Instead, the opposition turnout was dwarfed by huge crowds at the state-run celebrations in the center of Tehran waving Iranian flags and carrying placards declaring the "US and Britain the brothers of the devil", and "Down with Israel."

A triumphant Ahmadinejad declared that Iran was now a "nuclear state" and would soon triple its output of 20% enriched uranium.

"By God's grace, it was reported that the first consignment of 20 per cent-enriched uranium was produced and put at the disposal of the scientists," he addressed the cheering crowd who had gathered in Tehran Azadi square to mark the anniversary of the Islamic Revolution.

But as Iranian state-controlled television beamed images of rallies supporting the regime in different cities, several Western and Arab television networks were reporting clashes between protesters and security forces in Tehran, Mashhad, Esfahan, Ahvaz, Shiraz and Tabriz. Opposition news websites alleged that security forces opened fire on anti-government demonstrators north of Revolution Square in Tehran, killing at least one person. A video posted on YouTube showing an Iranian security official pummeling an unarmed demonstrator was rebroadcast on several media outlets without confirming whether the video was shot recently or during the June events.

News quickly spread on Twitter that "opposition leader Mehdi Karroubi was attacked by security forces as he neared the main route of the march in Tehran." This was tweeted and retweeted hundreds of times. "His youngest son, Ali, was arrested," another tweet followed.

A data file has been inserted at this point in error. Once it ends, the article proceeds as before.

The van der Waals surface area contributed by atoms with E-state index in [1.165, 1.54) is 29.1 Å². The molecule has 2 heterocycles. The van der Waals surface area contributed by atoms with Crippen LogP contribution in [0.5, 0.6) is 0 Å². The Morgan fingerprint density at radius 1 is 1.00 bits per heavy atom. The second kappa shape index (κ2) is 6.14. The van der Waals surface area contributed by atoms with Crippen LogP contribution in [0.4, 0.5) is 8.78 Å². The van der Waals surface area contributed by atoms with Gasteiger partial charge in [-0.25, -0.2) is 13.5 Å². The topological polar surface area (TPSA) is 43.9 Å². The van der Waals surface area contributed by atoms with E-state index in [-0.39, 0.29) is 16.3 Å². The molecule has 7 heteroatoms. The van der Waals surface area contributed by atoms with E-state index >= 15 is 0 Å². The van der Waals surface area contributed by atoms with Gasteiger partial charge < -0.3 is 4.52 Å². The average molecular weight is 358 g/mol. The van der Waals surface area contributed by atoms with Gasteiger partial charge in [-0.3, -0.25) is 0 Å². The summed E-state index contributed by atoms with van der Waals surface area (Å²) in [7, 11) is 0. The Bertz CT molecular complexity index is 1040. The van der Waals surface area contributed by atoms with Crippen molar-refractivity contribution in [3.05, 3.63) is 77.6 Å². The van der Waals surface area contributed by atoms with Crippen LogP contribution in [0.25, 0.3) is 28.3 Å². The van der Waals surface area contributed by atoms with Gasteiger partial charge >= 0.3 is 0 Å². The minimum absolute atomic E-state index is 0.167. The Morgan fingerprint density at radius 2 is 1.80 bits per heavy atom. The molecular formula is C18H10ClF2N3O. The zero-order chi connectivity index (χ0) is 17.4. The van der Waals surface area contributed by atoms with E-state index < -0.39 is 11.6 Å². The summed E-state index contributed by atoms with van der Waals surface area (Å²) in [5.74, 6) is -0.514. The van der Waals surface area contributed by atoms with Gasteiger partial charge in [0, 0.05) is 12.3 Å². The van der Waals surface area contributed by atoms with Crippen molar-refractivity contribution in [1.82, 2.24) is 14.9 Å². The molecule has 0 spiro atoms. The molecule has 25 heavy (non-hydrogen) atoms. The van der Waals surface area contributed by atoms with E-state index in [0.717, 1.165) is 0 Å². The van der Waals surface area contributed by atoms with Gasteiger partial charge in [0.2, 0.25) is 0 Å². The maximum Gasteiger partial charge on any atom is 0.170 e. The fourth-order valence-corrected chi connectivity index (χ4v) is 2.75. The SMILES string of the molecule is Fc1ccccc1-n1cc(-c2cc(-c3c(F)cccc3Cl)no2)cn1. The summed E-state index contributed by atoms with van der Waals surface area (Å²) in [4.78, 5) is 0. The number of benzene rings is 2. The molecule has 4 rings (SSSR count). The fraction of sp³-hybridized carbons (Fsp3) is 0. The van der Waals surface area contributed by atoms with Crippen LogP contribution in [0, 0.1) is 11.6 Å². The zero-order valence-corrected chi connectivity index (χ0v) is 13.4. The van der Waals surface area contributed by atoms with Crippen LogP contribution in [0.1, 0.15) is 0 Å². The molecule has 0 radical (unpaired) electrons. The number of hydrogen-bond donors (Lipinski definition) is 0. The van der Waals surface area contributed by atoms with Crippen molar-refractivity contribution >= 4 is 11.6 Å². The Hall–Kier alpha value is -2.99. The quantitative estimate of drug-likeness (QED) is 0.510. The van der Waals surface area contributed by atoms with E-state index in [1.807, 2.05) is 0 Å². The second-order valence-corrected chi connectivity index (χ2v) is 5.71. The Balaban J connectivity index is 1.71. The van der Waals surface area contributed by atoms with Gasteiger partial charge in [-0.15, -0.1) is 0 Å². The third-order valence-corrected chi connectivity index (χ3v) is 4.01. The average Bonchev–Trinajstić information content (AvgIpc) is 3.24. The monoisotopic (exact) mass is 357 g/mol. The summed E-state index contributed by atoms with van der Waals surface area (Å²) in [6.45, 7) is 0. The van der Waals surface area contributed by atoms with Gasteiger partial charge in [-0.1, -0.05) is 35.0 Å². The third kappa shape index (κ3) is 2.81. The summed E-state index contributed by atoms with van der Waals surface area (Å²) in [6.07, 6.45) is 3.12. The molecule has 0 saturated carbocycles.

If one followed the "hashtag" (#IranElection) on Twitter on Thursday, he or she would have had the impression that the "Velvet Revolution" was rekindled. Although this was the wishful thinking of many, it was far from the truth. What went wrong?

Despite weeks of calls to action, the opposition movement failed to derail the holiday's agenda set by supporters of supreme leader Ayatollah Ali Khamenei and President Mahmoud Ahmadinejad. The Iranian government had spent weeks co-opting the opposition plans. Dozens of activists and journalists were arrested, along with individuals suspected of using social networking websites to encourage protests against the regime.

Following in the footsteps of China, Google and other internet service providers had been blocked in Iran. SMS messages were interrupted, and internet communication was brought to a halt. Three major international broadcasters operating in the region, the BBC, Deutsche Welle and Voice of America, have recently accused the Iranian regime of "deliberate electronic interference" in their broadcasts.

It seems that the balance in the Iranian uprising is shifting in the regime's favor. This time Ahmadinejad was prepared... he succeeded in "unplugging" the opposition.

 

Article first published on the Huffington Post